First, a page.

Australian Privacy Commissioner won’t be taking 'softly, softly approach' with privacy reforms

Timothy Pilgrim will be able to seek civil penalties of up to $1.7 million for companies if there is a serious breach of privacy

Australian Privacy Commissioner Timothy Pilgrim has warned enterprises and government agencies that he won’t be taking a “softly, softly approach” to privacy investigations when his new powers come into effect on 12 March 2014.

Under the <i>Privacy Amendment (Enhancing Privacy Protection) Bill 2012</i> which was passed by Parliament in November 2012, Pilgrim will be able to seek civil penalties of up to $340,000 for individuals or up to $1.7 million for companies in the case of a serious breach of privacy.

Speaking at the iaapANZ Privacy Summit in Sydney this week, Pilgrim said he had been asked by people if he will take a cautious approach after implementation of the privacy reforms.

“I have never been known to be subtle so the answer to that question is probably no,” Pilgrim said.

“Before people get too excited about the bluntness of that response, remember that I said I would always start by trying to resolve matters through conciliation. But please do not interpret conciliation to mean softly, softly.”

He added that audits of Australian government agencies, tax file number recipients, credit reporting agencies and credit providers will be extended to include private sector companies.

These audits will determine if companies are handling personal information in accordance with the new Australian Privacy Principles (APPs).

“There has been a power in the current [Privacy] Act to allow me to audit a private sector organisation by invitation. However, it seems organisations have been too shy to extend such an invitation up to now,” Pilgrim said. “So from 12 March I’ll be able to invite myself in.”

He warned that these assessments may be conducted at “any time”, whether the organisation has had a previous privacy breach or not.

“Central to the Office of the Australian Information Commissioner’s (OAIC) enforcement activity is an enforcement pyramid approach to regulation,” Pilgrim said.

For example, in the case of individual complaints the OAIC would expect that a person would try to resolve the issue with the organisation first.

“If a matter is accepted by us, we will always attempt to resolve issues through mutual agreement, conciliation,” he said.

“However, in the event that this is not effective, we will not hesitate in using our other tools to resolve a matter, including determinations, enforceable undertakings or in the case of serious or repeated breaches, civil penalties.”

Follow Hamish Barwick on Twitter: @HamishBarwick

Follow Computerworld Australia on Twitter: @ComputerworldAU, or take part in the Computerworld conversation on LinkedIn: Computerworld Australia

Join the newsletter!

Or

Sign up to gain exclusive access to email subscriptions, event invitations, competitions, giveaways, and much more.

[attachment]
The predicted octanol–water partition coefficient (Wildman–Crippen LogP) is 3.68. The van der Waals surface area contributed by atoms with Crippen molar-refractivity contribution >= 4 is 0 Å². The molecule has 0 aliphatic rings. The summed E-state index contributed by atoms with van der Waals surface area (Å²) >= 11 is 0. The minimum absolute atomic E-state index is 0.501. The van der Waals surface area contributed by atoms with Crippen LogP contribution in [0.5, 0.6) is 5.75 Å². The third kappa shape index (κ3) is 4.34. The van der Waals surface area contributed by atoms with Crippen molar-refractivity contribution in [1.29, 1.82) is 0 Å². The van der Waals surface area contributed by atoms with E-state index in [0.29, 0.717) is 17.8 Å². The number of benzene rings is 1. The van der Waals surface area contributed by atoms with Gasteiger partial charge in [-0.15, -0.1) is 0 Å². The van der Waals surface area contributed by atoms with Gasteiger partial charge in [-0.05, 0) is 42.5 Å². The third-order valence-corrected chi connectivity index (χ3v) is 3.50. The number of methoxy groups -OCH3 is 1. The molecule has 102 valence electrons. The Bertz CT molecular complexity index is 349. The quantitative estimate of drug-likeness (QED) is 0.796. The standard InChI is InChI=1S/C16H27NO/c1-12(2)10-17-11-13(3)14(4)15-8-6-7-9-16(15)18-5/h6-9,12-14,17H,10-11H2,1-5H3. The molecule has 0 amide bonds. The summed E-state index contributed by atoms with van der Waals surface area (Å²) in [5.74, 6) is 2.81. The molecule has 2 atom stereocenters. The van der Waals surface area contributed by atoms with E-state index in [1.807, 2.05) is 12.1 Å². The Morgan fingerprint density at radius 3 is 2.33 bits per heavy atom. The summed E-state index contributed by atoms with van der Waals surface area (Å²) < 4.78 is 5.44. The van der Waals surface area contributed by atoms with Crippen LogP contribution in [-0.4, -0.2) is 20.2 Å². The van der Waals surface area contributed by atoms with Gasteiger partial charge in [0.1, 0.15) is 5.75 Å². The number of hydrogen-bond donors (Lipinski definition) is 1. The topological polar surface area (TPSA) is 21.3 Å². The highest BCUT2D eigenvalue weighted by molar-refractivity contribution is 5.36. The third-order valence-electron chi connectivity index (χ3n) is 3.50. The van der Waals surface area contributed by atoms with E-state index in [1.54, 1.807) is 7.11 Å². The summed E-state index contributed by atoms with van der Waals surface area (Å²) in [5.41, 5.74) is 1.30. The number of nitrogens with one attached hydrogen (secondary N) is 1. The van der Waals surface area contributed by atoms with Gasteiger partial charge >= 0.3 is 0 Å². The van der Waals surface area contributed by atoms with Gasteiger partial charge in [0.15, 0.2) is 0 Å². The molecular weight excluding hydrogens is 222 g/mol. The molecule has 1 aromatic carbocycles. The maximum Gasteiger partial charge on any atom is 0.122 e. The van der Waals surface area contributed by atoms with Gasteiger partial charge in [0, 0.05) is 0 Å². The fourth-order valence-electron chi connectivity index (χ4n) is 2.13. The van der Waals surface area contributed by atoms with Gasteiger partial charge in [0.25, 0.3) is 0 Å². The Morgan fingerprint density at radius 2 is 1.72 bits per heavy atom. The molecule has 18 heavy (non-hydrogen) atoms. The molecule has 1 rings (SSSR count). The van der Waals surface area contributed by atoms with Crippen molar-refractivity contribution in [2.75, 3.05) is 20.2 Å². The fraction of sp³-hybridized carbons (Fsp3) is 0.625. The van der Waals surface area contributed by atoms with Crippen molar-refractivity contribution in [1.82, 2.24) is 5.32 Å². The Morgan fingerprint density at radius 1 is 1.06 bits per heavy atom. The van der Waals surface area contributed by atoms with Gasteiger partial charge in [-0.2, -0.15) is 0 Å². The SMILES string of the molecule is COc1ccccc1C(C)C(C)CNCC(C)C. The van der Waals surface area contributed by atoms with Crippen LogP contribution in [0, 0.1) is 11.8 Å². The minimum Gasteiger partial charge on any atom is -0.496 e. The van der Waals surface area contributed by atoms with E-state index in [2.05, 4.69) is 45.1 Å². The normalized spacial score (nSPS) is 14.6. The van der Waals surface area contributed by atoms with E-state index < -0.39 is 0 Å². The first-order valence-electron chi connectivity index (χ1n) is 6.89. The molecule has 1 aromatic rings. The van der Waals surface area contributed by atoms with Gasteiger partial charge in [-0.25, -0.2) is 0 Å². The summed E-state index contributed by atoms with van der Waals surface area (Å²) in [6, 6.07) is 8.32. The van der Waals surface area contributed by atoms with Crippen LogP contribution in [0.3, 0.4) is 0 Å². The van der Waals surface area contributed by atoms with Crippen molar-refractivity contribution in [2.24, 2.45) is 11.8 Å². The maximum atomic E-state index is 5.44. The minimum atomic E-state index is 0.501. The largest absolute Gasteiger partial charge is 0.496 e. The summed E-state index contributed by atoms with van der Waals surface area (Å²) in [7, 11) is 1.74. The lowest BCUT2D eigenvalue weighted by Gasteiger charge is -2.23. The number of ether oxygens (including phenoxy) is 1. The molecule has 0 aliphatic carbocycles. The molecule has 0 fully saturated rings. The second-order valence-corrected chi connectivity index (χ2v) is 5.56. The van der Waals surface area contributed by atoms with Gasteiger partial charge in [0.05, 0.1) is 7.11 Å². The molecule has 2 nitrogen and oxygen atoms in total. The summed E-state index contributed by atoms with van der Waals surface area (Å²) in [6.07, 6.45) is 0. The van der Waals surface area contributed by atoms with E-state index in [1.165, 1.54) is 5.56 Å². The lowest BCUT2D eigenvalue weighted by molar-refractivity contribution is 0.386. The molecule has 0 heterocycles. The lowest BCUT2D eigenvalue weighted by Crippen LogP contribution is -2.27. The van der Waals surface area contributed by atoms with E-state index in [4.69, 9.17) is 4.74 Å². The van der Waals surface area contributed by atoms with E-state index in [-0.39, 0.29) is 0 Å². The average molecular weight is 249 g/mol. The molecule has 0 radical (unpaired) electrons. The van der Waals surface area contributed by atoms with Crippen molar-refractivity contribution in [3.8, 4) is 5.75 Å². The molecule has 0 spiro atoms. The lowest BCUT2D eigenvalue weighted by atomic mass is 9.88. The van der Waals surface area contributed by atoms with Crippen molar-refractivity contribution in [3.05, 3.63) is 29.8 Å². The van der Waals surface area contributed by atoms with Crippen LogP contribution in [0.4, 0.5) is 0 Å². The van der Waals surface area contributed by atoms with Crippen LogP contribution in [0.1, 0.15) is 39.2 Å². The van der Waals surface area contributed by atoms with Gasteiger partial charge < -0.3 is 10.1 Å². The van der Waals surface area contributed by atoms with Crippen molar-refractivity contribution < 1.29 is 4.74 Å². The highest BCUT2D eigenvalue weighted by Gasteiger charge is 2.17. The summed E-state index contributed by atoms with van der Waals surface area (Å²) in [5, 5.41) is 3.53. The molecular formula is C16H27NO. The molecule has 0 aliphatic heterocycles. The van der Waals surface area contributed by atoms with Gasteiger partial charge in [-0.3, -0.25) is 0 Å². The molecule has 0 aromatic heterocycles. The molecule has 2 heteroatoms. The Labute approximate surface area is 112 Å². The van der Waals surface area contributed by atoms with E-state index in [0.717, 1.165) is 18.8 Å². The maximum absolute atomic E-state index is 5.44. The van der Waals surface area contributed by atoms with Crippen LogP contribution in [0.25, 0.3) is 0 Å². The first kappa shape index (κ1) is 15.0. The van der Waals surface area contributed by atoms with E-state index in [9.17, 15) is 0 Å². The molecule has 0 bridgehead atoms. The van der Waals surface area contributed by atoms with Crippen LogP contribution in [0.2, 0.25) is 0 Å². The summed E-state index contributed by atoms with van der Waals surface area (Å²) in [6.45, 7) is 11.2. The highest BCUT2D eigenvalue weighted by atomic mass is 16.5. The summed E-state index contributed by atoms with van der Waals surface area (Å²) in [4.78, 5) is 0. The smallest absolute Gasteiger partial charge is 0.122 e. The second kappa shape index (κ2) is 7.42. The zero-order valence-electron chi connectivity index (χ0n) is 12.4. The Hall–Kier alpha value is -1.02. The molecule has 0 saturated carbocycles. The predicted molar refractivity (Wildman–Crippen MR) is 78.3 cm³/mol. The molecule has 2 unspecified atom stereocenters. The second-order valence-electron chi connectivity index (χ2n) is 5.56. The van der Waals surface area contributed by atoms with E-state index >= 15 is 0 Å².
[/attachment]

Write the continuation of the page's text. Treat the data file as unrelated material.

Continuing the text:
Membership is free, and your security and privacy remain protected. View our privacy policy before signing up.

Error: Please check your email address.
Show Comments

Blog Posts

Cannes 2018: The Big Not Easy

This year’s Cannes Lions program is packed full of data, robots, algorithms, voice technology, blockchain, virtual reality, artificial intelligence and machine creativity. But I’m just as interested in more subtle trends and insights.

Richard Brett

CEO, opr

CMOs are talking the CX talk, but not yet walking the walk

Customer experience is eclipsing product as a competitive differentiator. CMOs are recognising this shift and talking the talk. But are they also walking the walk?

Will our manners go the same way as texting when robotic servants take over?

Much of the talk in the industry is focused on the limited amount of time that screens have left in our lives.

Katja Forbes

Founder and chief, sfyte

When you use the web daily you really need to think about the safety online. You post all kids of information in the net, your personal i...

Birdie Wyatt

ADMA launches education program to tackle viewability, ad fraud and brand safety

Read more

You're suggesting that Taylor Swift is a non-brand because we don't know who she votes for, and then you suggest developing brand stories...

Brian 't Hart

Why Gartner thinks brands are too uptight about strategy

Read more

Indeed this is the great article but i will love to recommend you to read the case study of Walamrt for get the more and more customers. ...

Eva Buttler

5 steps to customer intelligence success

Read more

here is the good news now you can find the all adobe products at walmart .. read this news here at https://creditcardsfair.com/

Yasir Abbas

Adobe: Tech architecture, talent stopping companies making the experience shift

Read more

Google is more like a utility. Does a road have a brand? No. Do we use it daily? Of course! And the idea of Taylor Swift as an unbrand be...

Davy Adams

Why Gartner thinks brands are too uptight about strategy

Read more

Latest Podcast

More podcasts

Sign in